In contrast, performance testing can be conducted throughout the application life cycle on hardware that is a scaled-down version of the production environment. As discussed above, it is important to assess the performance of the application early and often throughout each of the testing phases. A skilled performance analyst should be involved beginning as early as the unit testing phase to uncover any unforeseen design or performance issues. A Performance Lab, that can serve this purpose, for instance, might have a limited number of web servers that constitute the front end-cluster servicing application requests. The key is being able to characterize the performance application in a way that effectively identifies bottlenecks and problems without having all the hardware that is available for the production system. If you manage the testing process correctly, you should be able to extrapolate reliably from results in the test lab with 3 web servers to the performance of the same application in the production environment with 10-20 web servers.
The same physical laboratory facility can be used to house the different functions. While it is certainly easier to create separate environments, each with its own set of dedicated servers; it may not be financially practical to do so. Regardless of where the testing is conducted, each of the basic functions must be tested.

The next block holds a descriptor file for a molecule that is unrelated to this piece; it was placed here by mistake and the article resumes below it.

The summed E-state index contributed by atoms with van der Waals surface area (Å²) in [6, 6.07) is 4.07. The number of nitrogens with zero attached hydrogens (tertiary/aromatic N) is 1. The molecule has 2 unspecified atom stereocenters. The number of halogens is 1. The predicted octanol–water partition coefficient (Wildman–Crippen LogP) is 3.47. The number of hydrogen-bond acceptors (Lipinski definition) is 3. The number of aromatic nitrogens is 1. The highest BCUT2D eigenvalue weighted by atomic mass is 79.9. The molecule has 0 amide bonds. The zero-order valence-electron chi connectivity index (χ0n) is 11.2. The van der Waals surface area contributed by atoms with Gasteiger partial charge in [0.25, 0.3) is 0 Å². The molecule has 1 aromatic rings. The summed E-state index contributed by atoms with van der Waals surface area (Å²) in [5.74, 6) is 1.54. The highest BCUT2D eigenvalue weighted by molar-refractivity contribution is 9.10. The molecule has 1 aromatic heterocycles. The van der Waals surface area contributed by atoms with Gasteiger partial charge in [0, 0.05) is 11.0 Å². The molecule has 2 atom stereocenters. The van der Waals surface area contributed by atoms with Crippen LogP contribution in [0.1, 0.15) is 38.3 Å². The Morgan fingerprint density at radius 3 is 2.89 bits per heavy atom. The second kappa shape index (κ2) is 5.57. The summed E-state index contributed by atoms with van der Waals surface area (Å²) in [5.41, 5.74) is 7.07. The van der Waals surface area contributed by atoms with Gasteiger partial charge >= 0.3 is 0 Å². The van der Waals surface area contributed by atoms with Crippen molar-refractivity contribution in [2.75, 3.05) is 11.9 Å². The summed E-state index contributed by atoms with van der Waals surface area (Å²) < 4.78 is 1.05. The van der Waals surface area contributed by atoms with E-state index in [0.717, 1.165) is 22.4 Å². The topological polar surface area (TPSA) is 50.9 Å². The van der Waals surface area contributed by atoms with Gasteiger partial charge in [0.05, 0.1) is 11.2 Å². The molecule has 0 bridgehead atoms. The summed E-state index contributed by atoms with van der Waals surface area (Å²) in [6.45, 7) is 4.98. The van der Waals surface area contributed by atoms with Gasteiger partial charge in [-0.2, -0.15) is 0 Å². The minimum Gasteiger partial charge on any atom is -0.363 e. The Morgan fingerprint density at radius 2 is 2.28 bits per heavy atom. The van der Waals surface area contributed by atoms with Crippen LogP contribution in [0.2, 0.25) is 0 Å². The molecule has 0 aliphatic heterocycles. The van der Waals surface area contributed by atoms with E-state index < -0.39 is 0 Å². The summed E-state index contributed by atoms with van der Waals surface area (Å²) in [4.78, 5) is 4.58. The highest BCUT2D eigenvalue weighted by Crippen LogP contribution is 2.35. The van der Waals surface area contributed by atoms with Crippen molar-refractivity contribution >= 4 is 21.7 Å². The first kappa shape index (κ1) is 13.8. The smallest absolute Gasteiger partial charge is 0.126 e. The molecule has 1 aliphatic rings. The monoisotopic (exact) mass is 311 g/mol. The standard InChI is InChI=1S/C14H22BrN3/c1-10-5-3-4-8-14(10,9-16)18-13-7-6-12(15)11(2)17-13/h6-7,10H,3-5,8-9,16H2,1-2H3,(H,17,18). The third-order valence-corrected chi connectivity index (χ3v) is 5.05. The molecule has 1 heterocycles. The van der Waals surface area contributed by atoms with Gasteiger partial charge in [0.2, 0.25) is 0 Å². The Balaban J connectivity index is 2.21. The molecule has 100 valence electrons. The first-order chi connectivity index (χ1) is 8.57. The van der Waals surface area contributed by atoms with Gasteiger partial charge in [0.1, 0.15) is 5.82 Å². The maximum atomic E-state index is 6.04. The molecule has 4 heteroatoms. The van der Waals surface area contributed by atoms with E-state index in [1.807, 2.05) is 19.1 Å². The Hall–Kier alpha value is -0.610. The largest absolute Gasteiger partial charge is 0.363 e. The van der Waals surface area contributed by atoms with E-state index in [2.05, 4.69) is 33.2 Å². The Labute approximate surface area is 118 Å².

The Testing Process
Thorough testing of a complex application requires careful planning. To gauge how well the system design performs, you must develop and design a realistic test-bed that well represents the conditions and variations you expect to encounter in production. Personnel responsible for testing need to be wary of scope creep; it is simply not feasible to test everything. Since you cannot test everything, the approach you must take to determine what aspects of the application to test is a heuristic one, not a deterministic one.
One approach is to focus on testing those aspects of the system that can help you learn the most about the range of its expected performance. This principle suggests that you should certainly develop scripts that mimic the most frequently exercised user interactions. When the focus is on performance, however, it is also important to exercise functions that stress system capacity and help you pinpoint the applications performance constraints. For this reason, it is important to test the impact of update transactions that stress the machine's I/O capacity or requests that require the server to return large amounts of data over the network.
Another important principle of stress testing is that you can only change one variable at a time as you iterate through a series of related tests. If you change multiple settings from one run to the next, it is no longer possible to determine the root cause of a particular effect.